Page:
An examination of teacher education in literacy instruction and candidate perceptions of their learned literacy practices. 

Wolsey, T. D., Young, J., Scales, R., Scales, W. D., Lenski, S., Yoder, K. K., Wold, L., Smetana, L., Grisham, D.L., Ganske, K., Dobler, E., & Chambers, S.  (2013). An examination of teacher education in literacy instruction and candidate perceptions of their learned literacy practices. Action in Teacher Education. 35, 204-222. doi: 10.1080/01626620.2013.806230


Student Perceptions of Middle Grades Learning Environments

by Thomas DeVere Wolsey & Cynthia L. Uline

Article description: Researchers used student-generated photographs to mediate interviews with middle grades students about their school environment. Findings suggest that school leaders and facilities planners should be responsive to students’ needs for both personal and social spaces and be aware of ways the built environment may shape the perceptions students hold of the school as a place of learning and of themselves as learners.

Link to article

Students’ and Teachers’ Perceptions: An Inquiry into Academic Writing

Abstract: Academic writing is a mainstay of expression in secondary schools. However, many students think of academic writing in terms of local operations that include spelling, punctuation, use of third person, and so on. Teachers may expect mastery of local operations, but often they want students to navigate the terrain of the content area or discipline by integrating sources, taking up academic vocabulary, synthesizing concepts, or creating new understanding. This article describes the expectations that students in one 10th-grade class hold about their academic writing tasks as compared with that of their teachers. Length of writing tasks, features of academic register in written work, and purpose in writing assignments are explored, and recommendations are provided based on the data.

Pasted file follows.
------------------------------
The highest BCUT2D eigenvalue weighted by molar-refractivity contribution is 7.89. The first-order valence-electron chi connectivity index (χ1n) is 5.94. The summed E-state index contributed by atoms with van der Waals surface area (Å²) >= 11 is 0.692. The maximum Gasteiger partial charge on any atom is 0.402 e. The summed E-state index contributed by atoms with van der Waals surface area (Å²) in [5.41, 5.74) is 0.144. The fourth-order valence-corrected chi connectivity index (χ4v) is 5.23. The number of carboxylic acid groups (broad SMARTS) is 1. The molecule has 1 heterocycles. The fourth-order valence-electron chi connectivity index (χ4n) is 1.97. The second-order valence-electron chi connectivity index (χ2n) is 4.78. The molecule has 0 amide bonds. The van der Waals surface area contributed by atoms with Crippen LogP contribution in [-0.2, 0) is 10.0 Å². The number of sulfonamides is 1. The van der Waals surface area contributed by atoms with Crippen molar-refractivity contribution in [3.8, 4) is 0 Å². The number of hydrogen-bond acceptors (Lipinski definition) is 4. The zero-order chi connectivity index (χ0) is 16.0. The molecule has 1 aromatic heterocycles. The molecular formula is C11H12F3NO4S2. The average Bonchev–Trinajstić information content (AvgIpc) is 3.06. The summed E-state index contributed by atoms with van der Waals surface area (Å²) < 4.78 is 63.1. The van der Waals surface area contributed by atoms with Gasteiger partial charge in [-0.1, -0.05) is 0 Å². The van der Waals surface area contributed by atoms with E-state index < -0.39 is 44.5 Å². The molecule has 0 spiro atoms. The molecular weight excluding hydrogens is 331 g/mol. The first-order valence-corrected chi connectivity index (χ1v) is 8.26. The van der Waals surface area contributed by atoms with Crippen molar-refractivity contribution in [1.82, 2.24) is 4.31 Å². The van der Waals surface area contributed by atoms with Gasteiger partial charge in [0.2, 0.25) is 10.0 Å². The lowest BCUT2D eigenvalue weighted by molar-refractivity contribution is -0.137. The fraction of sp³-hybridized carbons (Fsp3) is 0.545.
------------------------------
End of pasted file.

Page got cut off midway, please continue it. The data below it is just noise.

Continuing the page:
Link to article.

Graphic Novels: What Elementary Teachers Think About Their Instructional Value

by Diane Lapp, Thomas DeVere Wolsey, Douglas Fisher, and Nancy Frey

Survey methods were employed to learn more about teachers’ attitudes toward graphic novels and how graphic novels are used in their classrooms. Questions explored participants’ attitudes and actual classroom use. The survey research sought to determine if teachers are open to using graphic novels and the extent of their willingness to do so. Though teachers report willingness to use graphic novels and other graphica, they are limited in their attempts to do so by lack of instructional models, lack of graphic novels in the classroom, and their own level of comfort with the genre.  (Volume 192, No. 1)

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